theory:electrochemistry:electrochemistry7_electrolyte_conductivity

The measurement of the the electrolyte conductivity can be done by placing the liquid between two capacitor plates. Due to the conductive elements in the electrolyte, there is a resistive element placed in the capacitor. The electrical equivalent circuit is given in figure 1.

We are interested in the value of the resistance $R_{Cel}$ which represents the total ion concentration and is related to the conductivity $\kappa_{sol}$ by means of the cell-constant $K_{Cell}$:

\begin{equation} R_{Cell} = \frac{K_{Cell}}{\kappa_{sol}} \end{equation}

which is a geometrical constant only. For a parallel plate electrode setup the cell constant can be calculated easily:

\begin{equation} K_{Cell} = \frac{d}{A} \end{equation}

with $d$ the distance bewteen the plates and $A$ the surface area size of the plates.

The capacitors in figure 1 represent the interfering effects. The perallel capacitance $C_{Cell}$ is the result of the direct AC-coupling between the electrodes an is here equal to

\begin{equation} C_{Cell} = \frac{\epsilon A}{d} = \frac{\epsilon}{K_{Cell}} \end{equation}

with $\epsilon$ the dielectric constant of the electrolyte. The series capacitors are interface polarization effects of the electrode-electrolyte surfaces that can be simplified to

\begin{equation} C_{interface} = A \cdot C_{dl} \end{equation}

with again $A$ the surface area size of the electrode and $C_{interface}$ the double-layer capacitance as described before.

As an example of a practical implementationn of a conductivity cell, a planar construction will be calculated. Alternative set-ups which are commercially used are round sticks with two or four metal rings around them. What is needed for modelling such a configuration is just the cell constant and the surface area, because then all modelleing components can be calculated. The surface area is normally not so difficult to calculate, but the cell constant may involve some mathematical complexity.

The cellconstant can be found by means of a conformal mapping transformation. A two dimensional evaluation is in most cases sufficient. Two dimensional conformal mapping is described in books and readers about complex function theory and in specific papers about calculating cell constants^{1)}. A conformal mapping transformation is transforming a space in such a way that the Maxwell equations remain valid. As a result when we can transform the electrical fieldlines conform Maxwell, we can transform the electrode geometry accordingly. In that case, we can transform a known configuration (for example the parallele plate capacitor) to the complex geometry of interest and transform the value of the cell constant as well.

For the interdigitated finger electrode we find

\begin{equation} K_{Cell-finger} = \frac{2}{\left ( N-1 \right ) L} \cdot \frac{K \left ( k_{1} \right )}{K \left ( k_{2} \right )} \end{equation}

with

\begin{equation} K \left ( k \right ) = \int_{0}^{1} \frac{1}{ \sqrt{\left ( 1-t^{2} \right ) \left ( 1-k^{2}t^{2} \right ) } } dt\\ k_{1}=\cos \left( \frac{\pi}{2} \cdot \frac{w}{s+w}\right )\\ k_{2}=\cos \left( \frac{\pi}{2} \cdot \frac{s}{s+w}\right )\\ \end{equation}

and $S$ the spacing between the fingers, $W$ the width of the fingers, $L$ the length of the fingers and $N$ the number of fingers. To choose these geometries ($S$, $W$, $L$ and $N$) we have to optimse in such a way that the effect of the paracitic capacitances in the frequency range of interest are as small as possible.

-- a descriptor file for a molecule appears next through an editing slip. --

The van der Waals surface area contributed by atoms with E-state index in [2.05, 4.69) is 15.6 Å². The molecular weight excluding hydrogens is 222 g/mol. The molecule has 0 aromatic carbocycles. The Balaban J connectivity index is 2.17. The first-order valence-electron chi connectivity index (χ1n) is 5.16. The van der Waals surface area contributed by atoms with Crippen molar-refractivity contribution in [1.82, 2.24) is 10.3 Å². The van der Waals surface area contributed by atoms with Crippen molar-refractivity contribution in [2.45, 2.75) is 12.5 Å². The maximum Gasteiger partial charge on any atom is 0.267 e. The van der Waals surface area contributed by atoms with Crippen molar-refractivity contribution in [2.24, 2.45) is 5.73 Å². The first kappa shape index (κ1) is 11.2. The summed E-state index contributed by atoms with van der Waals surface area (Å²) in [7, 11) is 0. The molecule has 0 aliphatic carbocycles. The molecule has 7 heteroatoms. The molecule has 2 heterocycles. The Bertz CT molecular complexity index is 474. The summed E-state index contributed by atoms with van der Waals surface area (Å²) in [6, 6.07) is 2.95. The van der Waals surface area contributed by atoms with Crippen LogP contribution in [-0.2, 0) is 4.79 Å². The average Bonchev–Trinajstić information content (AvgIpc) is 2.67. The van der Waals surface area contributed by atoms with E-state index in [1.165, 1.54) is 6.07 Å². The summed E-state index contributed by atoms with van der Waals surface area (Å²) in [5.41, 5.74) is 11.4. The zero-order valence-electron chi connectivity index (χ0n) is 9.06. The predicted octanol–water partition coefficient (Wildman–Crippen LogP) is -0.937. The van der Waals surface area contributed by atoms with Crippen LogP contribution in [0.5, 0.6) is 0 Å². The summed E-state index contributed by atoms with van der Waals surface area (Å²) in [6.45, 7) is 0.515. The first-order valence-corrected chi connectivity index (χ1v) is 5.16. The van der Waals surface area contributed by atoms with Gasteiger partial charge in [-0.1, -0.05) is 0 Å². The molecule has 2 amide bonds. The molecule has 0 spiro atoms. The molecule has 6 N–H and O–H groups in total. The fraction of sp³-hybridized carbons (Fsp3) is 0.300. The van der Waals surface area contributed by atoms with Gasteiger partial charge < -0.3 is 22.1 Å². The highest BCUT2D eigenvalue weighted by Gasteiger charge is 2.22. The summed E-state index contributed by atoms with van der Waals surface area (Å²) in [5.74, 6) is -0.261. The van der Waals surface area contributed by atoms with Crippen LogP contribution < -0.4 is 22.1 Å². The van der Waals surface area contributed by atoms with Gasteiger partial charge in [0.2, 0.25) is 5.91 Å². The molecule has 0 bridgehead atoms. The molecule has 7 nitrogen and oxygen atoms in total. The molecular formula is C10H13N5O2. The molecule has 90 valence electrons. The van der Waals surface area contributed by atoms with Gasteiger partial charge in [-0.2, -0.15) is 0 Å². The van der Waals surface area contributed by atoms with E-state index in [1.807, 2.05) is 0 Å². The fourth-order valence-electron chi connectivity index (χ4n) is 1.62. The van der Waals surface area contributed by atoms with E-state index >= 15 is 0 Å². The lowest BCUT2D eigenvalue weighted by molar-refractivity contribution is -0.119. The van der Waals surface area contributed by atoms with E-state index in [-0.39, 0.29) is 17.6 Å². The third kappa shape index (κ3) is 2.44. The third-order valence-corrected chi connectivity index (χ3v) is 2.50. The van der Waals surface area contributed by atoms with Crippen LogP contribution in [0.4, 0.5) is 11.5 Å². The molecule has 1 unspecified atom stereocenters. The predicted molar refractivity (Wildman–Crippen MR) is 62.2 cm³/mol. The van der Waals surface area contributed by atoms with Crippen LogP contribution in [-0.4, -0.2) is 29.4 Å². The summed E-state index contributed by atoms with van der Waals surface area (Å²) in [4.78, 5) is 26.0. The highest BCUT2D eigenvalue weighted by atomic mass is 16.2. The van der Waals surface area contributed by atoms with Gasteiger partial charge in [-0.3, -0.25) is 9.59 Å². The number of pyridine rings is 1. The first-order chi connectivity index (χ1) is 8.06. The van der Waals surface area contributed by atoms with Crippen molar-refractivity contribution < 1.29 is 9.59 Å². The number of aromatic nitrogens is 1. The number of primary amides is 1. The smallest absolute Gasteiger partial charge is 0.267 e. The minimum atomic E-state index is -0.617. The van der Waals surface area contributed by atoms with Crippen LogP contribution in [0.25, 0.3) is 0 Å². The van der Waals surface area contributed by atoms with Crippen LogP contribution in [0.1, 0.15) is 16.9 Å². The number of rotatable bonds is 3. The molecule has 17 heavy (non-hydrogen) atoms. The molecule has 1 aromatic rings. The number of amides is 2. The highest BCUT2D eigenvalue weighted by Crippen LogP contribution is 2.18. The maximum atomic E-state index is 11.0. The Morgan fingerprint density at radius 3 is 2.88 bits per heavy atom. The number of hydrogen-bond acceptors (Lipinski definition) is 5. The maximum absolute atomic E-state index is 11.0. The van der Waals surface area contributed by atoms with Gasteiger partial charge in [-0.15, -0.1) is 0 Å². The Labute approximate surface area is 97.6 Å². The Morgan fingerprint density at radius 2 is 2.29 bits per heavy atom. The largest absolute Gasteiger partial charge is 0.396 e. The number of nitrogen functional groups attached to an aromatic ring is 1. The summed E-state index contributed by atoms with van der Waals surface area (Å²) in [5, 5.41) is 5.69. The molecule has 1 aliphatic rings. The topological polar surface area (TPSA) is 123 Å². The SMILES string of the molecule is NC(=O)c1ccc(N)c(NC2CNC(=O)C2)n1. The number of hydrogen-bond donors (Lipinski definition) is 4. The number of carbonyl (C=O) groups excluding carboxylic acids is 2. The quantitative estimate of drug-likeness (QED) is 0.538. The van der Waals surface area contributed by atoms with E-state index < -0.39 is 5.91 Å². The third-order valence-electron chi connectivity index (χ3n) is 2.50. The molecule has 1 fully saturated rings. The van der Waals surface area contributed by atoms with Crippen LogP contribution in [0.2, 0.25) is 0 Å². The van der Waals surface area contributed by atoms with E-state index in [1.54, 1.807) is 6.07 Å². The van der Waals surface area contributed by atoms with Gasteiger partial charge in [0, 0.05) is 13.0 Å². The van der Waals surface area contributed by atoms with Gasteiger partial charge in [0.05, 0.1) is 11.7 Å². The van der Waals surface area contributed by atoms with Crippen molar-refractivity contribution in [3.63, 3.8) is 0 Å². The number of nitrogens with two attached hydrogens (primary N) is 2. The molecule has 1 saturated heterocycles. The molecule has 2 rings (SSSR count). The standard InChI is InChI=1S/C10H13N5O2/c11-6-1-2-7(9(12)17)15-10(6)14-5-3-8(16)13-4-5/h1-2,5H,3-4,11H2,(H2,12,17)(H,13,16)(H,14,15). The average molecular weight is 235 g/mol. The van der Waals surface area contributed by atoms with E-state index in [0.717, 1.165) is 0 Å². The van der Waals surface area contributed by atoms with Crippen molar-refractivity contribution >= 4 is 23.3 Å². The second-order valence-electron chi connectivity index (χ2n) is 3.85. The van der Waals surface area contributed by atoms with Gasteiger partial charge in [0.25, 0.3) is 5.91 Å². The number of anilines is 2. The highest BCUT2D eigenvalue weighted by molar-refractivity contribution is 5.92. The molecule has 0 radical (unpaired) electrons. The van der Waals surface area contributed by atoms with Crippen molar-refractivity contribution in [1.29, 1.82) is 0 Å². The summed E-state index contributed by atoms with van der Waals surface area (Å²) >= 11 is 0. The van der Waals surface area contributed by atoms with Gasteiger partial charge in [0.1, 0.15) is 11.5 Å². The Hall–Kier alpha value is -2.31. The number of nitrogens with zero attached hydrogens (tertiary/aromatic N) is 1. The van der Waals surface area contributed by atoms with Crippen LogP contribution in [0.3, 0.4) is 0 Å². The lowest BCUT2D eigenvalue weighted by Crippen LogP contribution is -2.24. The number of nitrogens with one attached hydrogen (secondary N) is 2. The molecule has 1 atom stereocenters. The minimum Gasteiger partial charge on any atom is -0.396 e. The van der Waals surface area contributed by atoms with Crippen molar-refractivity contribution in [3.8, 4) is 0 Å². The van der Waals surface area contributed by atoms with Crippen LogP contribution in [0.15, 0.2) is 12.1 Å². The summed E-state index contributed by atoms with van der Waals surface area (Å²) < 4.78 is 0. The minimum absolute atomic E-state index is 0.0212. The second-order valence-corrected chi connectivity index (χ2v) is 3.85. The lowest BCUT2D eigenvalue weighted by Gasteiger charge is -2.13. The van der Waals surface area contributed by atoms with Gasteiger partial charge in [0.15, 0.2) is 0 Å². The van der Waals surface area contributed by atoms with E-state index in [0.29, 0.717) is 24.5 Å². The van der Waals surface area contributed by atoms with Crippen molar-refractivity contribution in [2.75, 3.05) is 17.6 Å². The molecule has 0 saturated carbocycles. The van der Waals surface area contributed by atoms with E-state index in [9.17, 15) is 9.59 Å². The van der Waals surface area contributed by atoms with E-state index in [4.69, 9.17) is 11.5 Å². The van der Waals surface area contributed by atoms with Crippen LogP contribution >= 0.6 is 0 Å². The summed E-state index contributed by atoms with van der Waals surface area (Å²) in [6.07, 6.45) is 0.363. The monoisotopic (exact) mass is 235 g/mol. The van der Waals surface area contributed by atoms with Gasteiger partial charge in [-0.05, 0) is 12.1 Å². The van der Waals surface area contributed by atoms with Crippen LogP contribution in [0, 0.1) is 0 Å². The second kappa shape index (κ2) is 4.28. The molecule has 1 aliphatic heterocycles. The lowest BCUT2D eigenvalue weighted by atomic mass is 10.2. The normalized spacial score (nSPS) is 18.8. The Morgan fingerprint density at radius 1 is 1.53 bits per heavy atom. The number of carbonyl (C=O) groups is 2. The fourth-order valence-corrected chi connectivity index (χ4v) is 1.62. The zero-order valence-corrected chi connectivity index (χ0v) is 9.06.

The simulation of figure 3 is easily made from the electric equivalent circuit of figure 1. The numerical values $S = 4 \mu m$, $W = 200 \mu m$, $N = 5$ and $L = 1 mm$ were taken.

In the first graph we can see the modulus as a function of frequency. The working region is easily recognized: it is the ferquency range in which the modulus is only dependent on concentration. The lower boundary of the sensitive region is about $10 kHz$ and is determined by the interface capacitances and the electrolyte conductivity. The upper boundary is the result of the cell-capacitance.

In the second graph, the data is plotted as a polar plot (imaginary part and real part as a parametric plot with the frequency as the independent parameter). In such a plot, the RC-couples are easily recognized as semi-circles. Polar plots can be used to identify electrode phenomena. This method is referred to as impedance spectrostopy. A real measurement picture conform figure 3 can be made with a gain-phase analyser, for example the HP4184.

When the user is only interested in a single frequency, a Phase-Locked-Loop (PLL) can be used. In its simples form, the PLL consists of an oscillator with a DC voltage dependent frequency, the Voltage-Controlled-Oscillator (VCO), and a phase detector, which can be a simple XOR port. The XOR port compares the phase of the signal of interest with the PLL internal phase, and adjust until these are equal.

The signals do not have to be sinewave-shaped, there are complete integrated circuits that have VCO, phase detector and filters in a single TTL component (LM565).

- Chapter 1: Introduction
- Chapter 2: Faradeic and non-Faradeic Processes
- Chapter 3: The Electrochemical Cell
- Chapter 4: Electrochemical Methods
- Chapter 6: Ions in an Electrolyte
- Chapter 7: Methods for Electrolyte Conductivity
- Chapter 8: Applications and Examples ← Next
- Appendix A: Constants

P. Jacobs, A. Varlan, W. Sansen, Design optimisation of planar electrolytic conductivity sensors, Medical & Biological Engineering & Computing, November 1995

theory/electrochemistry/electrochemistry7_electrolyte_conductivity.txt · Last modified: 2017/10/10 08:24 (external edit)